In postmenopausal women with osteoporosis, 2 doses of zoledronate 5 mg at an approximately 6-year interval prevented bone loss for almost 11 years, according to study results published in The Journal of Clinical Endocrinology & Metabolism.
Although previous studies have shown that intravenous zoledronate therapy can prevent bone loss and reduce fracture risk in older adults, limited data are available on the long-term results of this treatment option and no studies have explored the effects of very infrequent doses of zoledronate beyond 5 years in postmenopausal women.
The goal of the current study was to explore the effects of dosing every 5.5 years with 5 mg of zoledronate on bone mineral density (BMD) and bone turnover markers in older postmenopausal women.
Of 50 women with osteopenia in the core trial who were randomly assigned to receive either a single 5-mg dose of zoledronate (mean age, 62 years) or placebo (mean age, 65 years), 33 entered a 5-year open-label extension study (17 from the placebo group and 16 from the intervention group). At an average of 5.5 years after initial study inclusion, all patients received a 5-mg dose of intravenous zoledronate. Follow-up continued for 5 years after the extension study zoledronate dose.
During the 11 total years of observation, BMD was higher in the group of patients who were treated with zoledronate in the core study followed by a second dose of zoledronate compared with patients who received placebo in the core study followed by a dose of zoledronate.
At approximately 11 years, BMD in the group that received 2 doses of zoledronate was at or above baseline levels at each site, with mean change from baseline of 3.8% at the spine (95% CI, 1.1-6.5), 0.9% at the total hip (95% CI , -1.7 to 3.5), and 0.4% at the total body 0.4% (95% CI, -0.8 to 1.6). The respective changes from baseline BMD in the group that received placebo followed by zoledronate were 2.9% (95% CI, 0.3-5.5), -2.8% (95% CI, -5.3 to -0.3), and -0.4% (95% CI, -1.3 to 0.5). The corresponding between-group differences for BMD changes were 0.8% (95% CI, -2.2 to 3.8; P =.61), 3.6% (95% CI, 1.1-6.2; P =.006) and 0.9% (95% CI, -0.3 to 2.0; P =.14), respectively.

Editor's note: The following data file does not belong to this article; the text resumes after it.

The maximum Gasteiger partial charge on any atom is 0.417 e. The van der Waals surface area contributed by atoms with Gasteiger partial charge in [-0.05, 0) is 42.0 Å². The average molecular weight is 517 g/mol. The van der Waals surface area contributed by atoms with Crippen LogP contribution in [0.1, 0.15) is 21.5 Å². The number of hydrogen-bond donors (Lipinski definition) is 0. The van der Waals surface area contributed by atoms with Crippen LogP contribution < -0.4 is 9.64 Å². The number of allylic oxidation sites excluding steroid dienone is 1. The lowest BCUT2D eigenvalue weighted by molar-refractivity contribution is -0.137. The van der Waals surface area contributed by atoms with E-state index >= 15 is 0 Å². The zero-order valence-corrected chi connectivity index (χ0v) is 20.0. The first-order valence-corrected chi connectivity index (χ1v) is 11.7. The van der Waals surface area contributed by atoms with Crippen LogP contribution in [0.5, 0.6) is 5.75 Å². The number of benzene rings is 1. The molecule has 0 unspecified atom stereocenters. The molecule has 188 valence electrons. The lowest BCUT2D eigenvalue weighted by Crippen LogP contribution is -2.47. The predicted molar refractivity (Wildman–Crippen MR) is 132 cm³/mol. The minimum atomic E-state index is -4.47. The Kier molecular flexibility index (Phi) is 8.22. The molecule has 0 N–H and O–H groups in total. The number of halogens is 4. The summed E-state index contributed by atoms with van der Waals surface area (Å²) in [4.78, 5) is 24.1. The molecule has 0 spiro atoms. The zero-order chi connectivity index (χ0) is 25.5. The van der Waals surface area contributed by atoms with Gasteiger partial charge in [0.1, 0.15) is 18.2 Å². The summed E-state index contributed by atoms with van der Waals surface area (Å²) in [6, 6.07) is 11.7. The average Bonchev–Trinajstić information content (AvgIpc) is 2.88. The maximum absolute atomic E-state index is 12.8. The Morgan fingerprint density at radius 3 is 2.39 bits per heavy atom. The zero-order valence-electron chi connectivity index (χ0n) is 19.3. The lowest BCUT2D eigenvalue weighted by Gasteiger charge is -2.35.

In the group of patients who received zoledronate at both time points, the administration of the second dose of zoledronate produced only small effects on bone turnover markers compared with the values before the second dose. However, in the group of patients who received zoledronate after an initial dose of placebo, levels of β-C-terminal telopeptide of type 1 collagen (CTX) and procollagen type 1 N-terminal propeptide (P1NP) declined and were similar to those in the group of patients who received 2 zoledronate doses. For the duration of follow-up, the values in both groups remained similar.
There was no statistically significant difference in the occurrence of clinical fractures between the groups and there were no cases of atypical femoral fracture or osteonecrosis of the jaw.
The study’s small sample size and observational open-label design were noted as limitations.
“[T]his observational extension of a randomized trial suggests that 5.5-yearly dosing with 5mg of zoledronate prevents bone loss in older postmenopausal women for almost 11 years. Very infrequent treatment might be attractive to women wishing to preserve bone density into later life,” concluded the researchers.
Disclosure: Several study authors declared affiliations with the pharmaceutical industry. Please see the original reference for a full list of authors’ disclosures.
Grey A, Horne A, Gamble G, Mihov B, Reid IR, Bolland M. Ten years of very infrequent zoledronate therapy in older women: an open-label extension of a randomized trial [published online February 4, 2020]. J Clin Endocrinol Metab. doi:10.1210/clinem/dgaa062